Have you ever been confused by the language healthcare professionals
use when you request information regarding services that you want or
need? To ease your frustration during future visits at various
healthcare settings, we’ve compiled a list of patient statuses that will
help you comprehend the terminology so you can make appropriate
decisions about your healthcare.
Inpatient: A patient is admitted to a room for an overnight
stay or for numerous days with continuous general nursing services in an
area of an acute care facility. Examples of treatment areas for
admission: ICU, Labor and Delivery, Cardiology Units or General Medicine Units.
Outpatient: A patient receives a diagnosis and/or treatment
at a hospital, but does not stay overnight. Examples of treatment in
this environment (also known as ambulatory care): emergency department,
clinic, radiology (for x-rays), laboratory (for laboratory tests), or
respiratory therapy (for pulmonary function testing).
The following patient statuses are all part of the outpatient category:
Clinic: Patients visit either a clinic or a physician office
within a hospital and interacts with a physician or other healthcare
provider. Patients may be referred to an outpatient unit for testing,
admitted to an inpatient bed, or sent home following their visit. Remember: All clinic visits are outpatient patient status.
Emergency Department (ED): These units are within a hospital
and provide initial treatment to patients with a broad variety of
illnesses and injuries that could be life-threatening and require
immediate attention, hospital admission or surgery. The ED is open 24/7
and is a major entry point for hospital inpatients. Patients can either
walk into the ED or be transported via ambulance. Patients can be
admitted, discharged, or placed in observation from the ED—all depending
on the condition of the patient. Note: ED patients who are
discharged from the ED are considered outpatients. If the patient is
admitted to inpatient status an attending physician is assigned and an
order to admit to the hospital is written. Patients can be placed in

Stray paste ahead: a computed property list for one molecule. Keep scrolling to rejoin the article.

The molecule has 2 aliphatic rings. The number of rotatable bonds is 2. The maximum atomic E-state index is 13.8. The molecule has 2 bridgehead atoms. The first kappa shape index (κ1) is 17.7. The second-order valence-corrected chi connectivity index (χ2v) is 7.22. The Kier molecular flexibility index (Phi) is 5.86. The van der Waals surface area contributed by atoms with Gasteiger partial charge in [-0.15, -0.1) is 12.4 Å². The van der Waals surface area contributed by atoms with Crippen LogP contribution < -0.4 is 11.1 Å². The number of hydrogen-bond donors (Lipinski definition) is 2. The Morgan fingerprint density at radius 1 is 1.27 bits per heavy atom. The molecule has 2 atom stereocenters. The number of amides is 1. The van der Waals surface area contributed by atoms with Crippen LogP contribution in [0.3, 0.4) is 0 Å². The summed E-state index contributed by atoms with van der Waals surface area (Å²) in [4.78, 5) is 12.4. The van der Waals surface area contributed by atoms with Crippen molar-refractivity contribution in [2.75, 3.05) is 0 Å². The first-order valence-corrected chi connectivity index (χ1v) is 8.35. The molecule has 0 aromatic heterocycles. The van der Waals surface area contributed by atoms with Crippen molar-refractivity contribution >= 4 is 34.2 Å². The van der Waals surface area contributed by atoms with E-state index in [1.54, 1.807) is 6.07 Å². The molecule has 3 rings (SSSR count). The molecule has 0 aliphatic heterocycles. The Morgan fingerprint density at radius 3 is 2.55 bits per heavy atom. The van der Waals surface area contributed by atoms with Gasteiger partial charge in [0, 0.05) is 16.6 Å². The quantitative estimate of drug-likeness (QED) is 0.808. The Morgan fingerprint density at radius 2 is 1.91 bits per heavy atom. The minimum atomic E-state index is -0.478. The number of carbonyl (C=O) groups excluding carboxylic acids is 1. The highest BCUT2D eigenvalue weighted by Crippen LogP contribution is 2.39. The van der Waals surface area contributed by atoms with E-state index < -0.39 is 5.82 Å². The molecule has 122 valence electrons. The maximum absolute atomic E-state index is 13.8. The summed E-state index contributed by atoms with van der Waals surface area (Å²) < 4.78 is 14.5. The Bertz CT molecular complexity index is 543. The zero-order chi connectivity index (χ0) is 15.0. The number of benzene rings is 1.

observation and remain in the ED or be transferred to a nursing unit.
Either way the patient’s status remains outpatient.
Outpatient Surgery: This term is also referred to as
ambulatory surgery, same-day surgery or day surgery in which patients
have a surgical procedure that does not require an overnight hospital stay. Outpatient surgery can be a distinct unit within a hospital or a stand-alone facility.
Retail Clinics: These are healthcare clinics located within
retail stores, supermarkets and retail pharmacies that are prepared to
provide treatment related to uncomplicated minor illnesses.) These
clinics (also known as convenient care clinics) are usually staffed by
advanced nurse practitioners, physician assistants, or in some
instances, physicians or residents.
Urgent Care: This is the delivery of outpatient services
(also known as walk-in clinic visits) in a hospital or free-standing
clinic outside of the normal emergency department environment. These
patients are usually unscheduled or walk-ins that require immediate
care, but whose conditions are not serious enough to warrant an
Observation: These hospital patients are neither inpatient
nor outpatient. Patients are placed in a hospital bed (often in an
inpatient unit) after displaying signs or symptoms that require
additional medical work up or evaluations in order to provide a more
definitive diagnosis—but do not need the level of services provided in
an inpatient setting. Observation stays are usually limited to 24 hours
then the physician must determine whether patients’ condition warrants
an inpatient admission or discharge. Note: Patients placed in
observation and then discharged are called observation status patients.
If patients are admitted to the hospital then status is changed to
Skilled Nursing Unit: This is an extended stay unit for
patients who require constant nursing care and have cognitive
deficiencies that require assistance with the activities of daily
living. These units are usually within another facility such as a
hospital or nursing home, and patients are generally elderly or young
adults who have suffered from a catastrophic injury or illness.
Patients must stay a minimum of three days and be able to participate in
therapies such as physical therapy, respiratory therapy or occupational
therapy. Patients on these types of units are not considered acute
Long Term Acute Care Facility: These are acute care
organizations that specialize in providing treatment to patients with
serious medical conditions. These conditions usually require an acute
care level of care but patients must stay for an extended length of
time. These patients are usually transferred from an intensive care unit
from a traditional hospital, and typically need life support assistance
or ventilator management.
Rehab: These are long-term facilities (free-standing or a
distinct unit within a hospital) that specialize in rehabilitative care
for patients including, physical therapy, occupational therapy, and
assistance with activities of daily living. Patients at these
facilities have extended stays as a part of their rehabilitation
program. During rehab, patients learn rudimentary skills such as
walking—following a catastrophic injury or condition. These patients are
not considered hospital inpatients because they are discharged from
acute care and then admitted to rehab.